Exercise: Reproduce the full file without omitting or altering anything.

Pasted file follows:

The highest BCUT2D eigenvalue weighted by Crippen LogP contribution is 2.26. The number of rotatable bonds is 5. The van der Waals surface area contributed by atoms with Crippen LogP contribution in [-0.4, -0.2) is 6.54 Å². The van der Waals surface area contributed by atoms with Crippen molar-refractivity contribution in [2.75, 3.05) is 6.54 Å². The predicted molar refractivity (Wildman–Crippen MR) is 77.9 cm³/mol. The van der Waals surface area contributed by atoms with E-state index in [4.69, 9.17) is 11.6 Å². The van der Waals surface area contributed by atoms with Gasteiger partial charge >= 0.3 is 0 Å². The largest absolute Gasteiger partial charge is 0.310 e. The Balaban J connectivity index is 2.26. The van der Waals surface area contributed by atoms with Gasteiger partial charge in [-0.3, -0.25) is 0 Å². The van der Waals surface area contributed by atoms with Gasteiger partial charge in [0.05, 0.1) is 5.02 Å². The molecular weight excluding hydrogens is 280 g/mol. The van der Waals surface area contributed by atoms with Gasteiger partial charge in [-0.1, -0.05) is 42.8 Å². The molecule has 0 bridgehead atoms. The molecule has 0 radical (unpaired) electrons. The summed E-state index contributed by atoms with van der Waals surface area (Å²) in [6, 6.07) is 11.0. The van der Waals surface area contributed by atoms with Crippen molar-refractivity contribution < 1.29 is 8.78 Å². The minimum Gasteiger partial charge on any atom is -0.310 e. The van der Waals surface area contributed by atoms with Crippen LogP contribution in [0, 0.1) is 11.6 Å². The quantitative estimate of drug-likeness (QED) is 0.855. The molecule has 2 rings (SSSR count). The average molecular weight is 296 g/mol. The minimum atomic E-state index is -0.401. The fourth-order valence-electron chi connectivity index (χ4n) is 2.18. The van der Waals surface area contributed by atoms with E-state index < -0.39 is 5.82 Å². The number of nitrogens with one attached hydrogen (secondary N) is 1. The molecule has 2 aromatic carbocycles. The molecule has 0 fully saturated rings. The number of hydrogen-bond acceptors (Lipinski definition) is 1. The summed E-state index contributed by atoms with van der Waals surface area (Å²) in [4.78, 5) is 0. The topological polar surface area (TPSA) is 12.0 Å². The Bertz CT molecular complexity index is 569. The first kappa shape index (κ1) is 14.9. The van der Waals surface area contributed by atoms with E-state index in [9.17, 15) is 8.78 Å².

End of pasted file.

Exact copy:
The highest BCUT2D eigenvalue weighted by Crippen LogP contribution is 2.26. The number of rotatable bonds is 5. The van der Waals surface area contributed by atoms with Crippen LogP contribution in [-0.4, -0.2) is 6.54 Å². The van der Waals surface area contributed by atoms with Crippen molar-refractivity contribution in [2.75, 3.05) is 6.54 Å². The predicted molar refractivity (Wildman–Crippen MR) is 77.9 cm³/mol. The van der Waals surface area contributed by atoms with E-state index in [4.69, 9.17) is 11.6 Å². The van der Waals surface area contributed by atoms with Gasteiger partial charge >= 0.3 is 0 Å². The largest absolute Gasteiger partial charge is 0.310 e. The Balaban J connectivity index is 2.26. The van der Waals surface area contributed by atoms with Gasteiger partial charge in [-0.3, -0.25) is 0 Å². The van der Waals surface area contributed by atoms with Gasteiger partial charge in [0.05, 0.1) is 5.02 Å². The molecular weight excluding hydrogens is 280 g/mol. The van der Waals surface area contributed by atoms with Gasteiger partial charge in [-0.1, -0.05) is 42.8 Å². The molecule has 0 bridgehead atoms. The molecule has 0 radical (unpaired) electrons. The summed E-state index contributed by atoms with van der Waals surface area (Å²) in [6, 6.07) is 11.0. The van der Waals surface area contributed by atoms with Crippen molar-refractivity contribution < 1.29 is 8.78 Å². The minimum Gasteiger partial charge on any atom is -0.310 e. The van der Waals surface area contributed by atoms with Crippen LogP contribution in [0, 0.1) is 11.6 Å². The quantitative estimate of drug-likeness (QED) is 0.855. The molecule has 2 rings (SSSR count). The average molecular weight is 296 g/mol. The minimum atomic E-state index is -0.401. The fourth-order valence-electron chi connectivity index (χ4n) is 2.18. The van der Waals surface area contributed by atoms with E-state index < -0.39 is 5.82 Å². The number of nitrogens with one attached hydrogen (secondary N) is 1. The molecule has 2 aromatic carbocycles. The molecule has 0 fully saturated rings. The number of hydrogen-bond acceptors (Lipinski definition) is 1. The summed E-state index contributed by atoms with van der Waals surface area (Å²) in [4.78, 5) is 0. The topological polar surface area (TPSA) is 12.0 Å². The Bertz CT molecular complexity index is 569. The first kappa shape index (κ1) is 14.9. The van der Waals surface area contributed by atoms with E-state index in [9.17, 15) is 8.78 Å².